In those with ongoing active cancer and/or receiving chemotherapy, consideration will be made on a case-by-case basis regarding continued anticoagulation, choice of anticoagulant and the agreed prescriber.21 Follow-up will be determined according to the complexity of their case, clinical condition and access to anticoagulants.
Evaluation of service
The service was evaluated using the research question ‘What is the impact of a dedicated CAT service on the quality of patient care’ using the following ‘PICO’ (population, intervention, comparator, outcome) framework:
Population: patients with cancer diagnosed with acute VTE.
Intervention: referral to regional CAT service.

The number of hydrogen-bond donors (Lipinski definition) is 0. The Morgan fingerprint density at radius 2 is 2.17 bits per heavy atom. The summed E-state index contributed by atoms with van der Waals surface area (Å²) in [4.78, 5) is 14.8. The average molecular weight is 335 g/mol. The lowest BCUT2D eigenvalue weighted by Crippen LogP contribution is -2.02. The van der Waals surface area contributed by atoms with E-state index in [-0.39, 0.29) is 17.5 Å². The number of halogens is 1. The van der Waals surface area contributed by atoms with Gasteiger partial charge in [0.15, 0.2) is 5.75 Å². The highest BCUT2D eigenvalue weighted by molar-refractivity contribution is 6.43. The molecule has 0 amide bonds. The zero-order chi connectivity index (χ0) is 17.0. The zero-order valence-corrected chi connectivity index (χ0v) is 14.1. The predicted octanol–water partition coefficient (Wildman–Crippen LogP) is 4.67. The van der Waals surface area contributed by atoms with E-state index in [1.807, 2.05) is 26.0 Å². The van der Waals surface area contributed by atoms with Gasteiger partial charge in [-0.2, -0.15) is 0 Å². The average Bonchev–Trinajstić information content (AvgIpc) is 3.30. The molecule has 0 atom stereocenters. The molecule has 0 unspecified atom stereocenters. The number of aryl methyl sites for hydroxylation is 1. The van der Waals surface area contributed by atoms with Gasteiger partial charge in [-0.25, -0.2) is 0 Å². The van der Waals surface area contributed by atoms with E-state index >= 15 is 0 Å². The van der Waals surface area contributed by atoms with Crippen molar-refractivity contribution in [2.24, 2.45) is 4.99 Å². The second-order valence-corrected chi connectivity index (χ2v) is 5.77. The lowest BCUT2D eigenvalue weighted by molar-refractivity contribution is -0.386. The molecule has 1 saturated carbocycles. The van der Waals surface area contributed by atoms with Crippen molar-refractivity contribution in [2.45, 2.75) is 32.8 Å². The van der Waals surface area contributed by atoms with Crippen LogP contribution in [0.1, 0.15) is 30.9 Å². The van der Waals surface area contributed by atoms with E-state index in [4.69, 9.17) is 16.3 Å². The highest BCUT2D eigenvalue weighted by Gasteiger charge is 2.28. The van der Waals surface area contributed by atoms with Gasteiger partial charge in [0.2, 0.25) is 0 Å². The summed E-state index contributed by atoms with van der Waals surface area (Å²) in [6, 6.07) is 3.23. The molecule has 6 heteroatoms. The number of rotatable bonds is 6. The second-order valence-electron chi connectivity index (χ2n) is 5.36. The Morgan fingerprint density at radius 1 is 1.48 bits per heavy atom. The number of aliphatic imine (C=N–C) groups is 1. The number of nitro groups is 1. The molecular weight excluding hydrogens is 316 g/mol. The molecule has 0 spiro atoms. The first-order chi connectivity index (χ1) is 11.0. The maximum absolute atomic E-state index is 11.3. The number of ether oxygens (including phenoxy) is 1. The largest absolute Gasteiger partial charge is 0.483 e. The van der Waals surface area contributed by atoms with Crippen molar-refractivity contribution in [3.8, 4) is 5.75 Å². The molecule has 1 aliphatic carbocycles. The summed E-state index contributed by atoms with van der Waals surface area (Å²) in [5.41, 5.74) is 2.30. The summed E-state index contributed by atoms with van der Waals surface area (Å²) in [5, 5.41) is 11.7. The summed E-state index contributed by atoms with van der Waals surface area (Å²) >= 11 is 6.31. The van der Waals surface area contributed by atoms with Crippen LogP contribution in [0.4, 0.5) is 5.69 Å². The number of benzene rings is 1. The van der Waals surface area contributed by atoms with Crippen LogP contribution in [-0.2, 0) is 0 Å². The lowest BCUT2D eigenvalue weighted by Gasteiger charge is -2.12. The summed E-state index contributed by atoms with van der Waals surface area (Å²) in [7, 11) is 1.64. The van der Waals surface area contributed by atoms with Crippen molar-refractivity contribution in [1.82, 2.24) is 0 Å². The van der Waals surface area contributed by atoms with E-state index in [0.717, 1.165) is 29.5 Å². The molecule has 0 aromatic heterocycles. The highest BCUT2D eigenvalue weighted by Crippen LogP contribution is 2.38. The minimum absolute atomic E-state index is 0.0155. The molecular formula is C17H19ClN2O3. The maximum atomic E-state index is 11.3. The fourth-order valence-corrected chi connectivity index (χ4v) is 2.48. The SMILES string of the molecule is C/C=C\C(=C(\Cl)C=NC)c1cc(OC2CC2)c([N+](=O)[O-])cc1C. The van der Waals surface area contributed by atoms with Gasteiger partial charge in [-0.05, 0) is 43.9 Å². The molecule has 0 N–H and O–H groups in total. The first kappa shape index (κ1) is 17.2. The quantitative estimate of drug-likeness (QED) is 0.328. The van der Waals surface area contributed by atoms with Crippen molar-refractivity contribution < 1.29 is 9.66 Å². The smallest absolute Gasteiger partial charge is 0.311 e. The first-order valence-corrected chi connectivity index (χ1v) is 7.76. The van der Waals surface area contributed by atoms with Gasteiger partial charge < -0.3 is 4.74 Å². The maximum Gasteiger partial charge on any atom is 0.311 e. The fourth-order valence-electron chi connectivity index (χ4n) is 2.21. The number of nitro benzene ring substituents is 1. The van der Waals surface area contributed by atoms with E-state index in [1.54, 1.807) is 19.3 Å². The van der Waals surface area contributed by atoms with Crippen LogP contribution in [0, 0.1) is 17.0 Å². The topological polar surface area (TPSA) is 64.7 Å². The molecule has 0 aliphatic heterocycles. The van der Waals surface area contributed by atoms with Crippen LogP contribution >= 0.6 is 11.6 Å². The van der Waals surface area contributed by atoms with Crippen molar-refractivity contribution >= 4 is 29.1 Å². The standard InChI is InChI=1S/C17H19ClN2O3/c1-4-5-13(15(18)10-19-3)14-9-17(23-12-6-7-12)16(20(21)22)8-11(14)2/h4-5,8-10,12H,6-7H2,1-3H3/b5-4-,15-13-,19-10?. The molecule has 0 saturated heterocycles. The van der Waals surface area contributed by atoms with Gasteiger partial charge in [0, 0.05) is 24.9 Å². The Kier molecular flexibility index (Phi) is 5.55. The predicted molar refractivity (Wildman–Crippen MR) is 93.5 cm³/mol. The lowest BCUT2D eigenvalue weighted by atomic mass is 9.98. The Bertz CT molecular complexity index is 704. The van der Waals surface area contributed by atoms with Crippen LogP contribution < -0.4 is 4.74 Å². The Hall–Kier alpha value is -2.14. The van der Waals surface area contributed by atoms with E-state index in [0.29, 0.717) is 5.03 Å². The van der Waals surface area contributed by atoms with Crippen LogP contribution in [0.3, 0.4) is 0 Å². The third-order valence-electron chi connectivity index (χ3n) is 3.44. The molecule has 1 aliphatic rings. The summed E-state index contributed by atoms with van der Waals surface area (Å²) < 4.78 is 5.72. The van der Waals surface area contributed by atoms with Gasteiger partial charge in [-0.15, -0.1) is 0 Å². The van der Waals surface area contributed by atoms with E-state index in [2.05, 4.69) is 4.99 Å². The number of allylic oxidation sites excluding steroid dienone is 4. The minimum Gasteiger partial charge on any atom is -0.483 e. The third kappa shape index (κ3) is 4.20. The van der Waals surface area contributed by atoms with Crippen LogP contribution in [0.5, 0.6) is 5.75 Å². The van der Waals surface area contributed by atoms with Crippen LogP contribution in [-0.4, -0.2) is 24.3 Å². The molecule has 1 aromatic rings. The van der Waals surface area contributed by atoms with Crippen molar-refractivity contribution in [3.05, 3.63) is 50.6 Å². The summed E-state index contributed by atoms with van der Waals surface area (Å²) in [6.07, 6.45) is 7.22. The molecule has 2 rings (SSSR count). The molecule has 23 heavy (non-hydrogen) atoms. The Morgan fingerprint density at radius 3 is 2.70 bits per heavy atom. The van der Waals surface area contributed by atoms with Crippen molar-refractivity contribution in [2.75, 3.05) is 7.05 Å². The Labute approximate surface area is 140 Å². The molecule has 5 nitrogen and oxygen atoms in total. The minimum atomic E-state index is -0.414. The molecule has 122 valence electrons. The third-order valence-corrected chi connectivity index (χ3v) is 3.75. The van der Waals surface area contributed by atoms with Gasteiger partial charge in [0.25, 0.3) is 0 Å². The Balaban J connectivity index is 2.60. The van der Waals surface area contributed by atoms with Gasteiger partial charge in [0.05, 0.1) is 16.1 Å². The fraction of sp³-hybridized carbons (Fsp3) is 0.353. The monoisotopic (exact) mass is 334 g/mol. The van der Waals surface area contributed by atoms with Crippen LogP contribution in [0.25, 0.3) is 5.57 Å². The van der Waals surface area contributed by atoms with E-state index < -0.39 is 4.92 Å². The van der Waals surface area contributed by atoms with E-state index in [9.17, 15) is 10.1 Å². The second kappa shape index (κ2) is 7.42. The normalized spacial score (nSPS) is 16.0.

Comparator: patient data from initial audit, which established need to establish CAT service.
Outcome: multiple outcomes, including
Audit of the uptake of the shared care agreement;
Patient evaluations through qualitative interviewing;
Oncologist evaluations through qualitative interviews.
The service was evaluated through a mixed-methods approach, which comprised a prospective audit of clinical data, review of the uptake of the shared care agreement, and qualitative interviewing of referred patients and their referring clinicians following a wider clinician survey, as detailed below.
Audit data were prospectively collected to capture basic patient demographics, cancer type and details of the type of VTE diagnosed. Patients were evaluated to see whether they qualified to be managed according to the shared care agreement, which was then sent to their primary care team. Agreement to participate in the shared care agreement and hence prescribe LMWH in the community was indicated by signing and returning the document. The proportion of returned documents was compared with the proportion of patients receiving community LMWH at the time of the initial audit.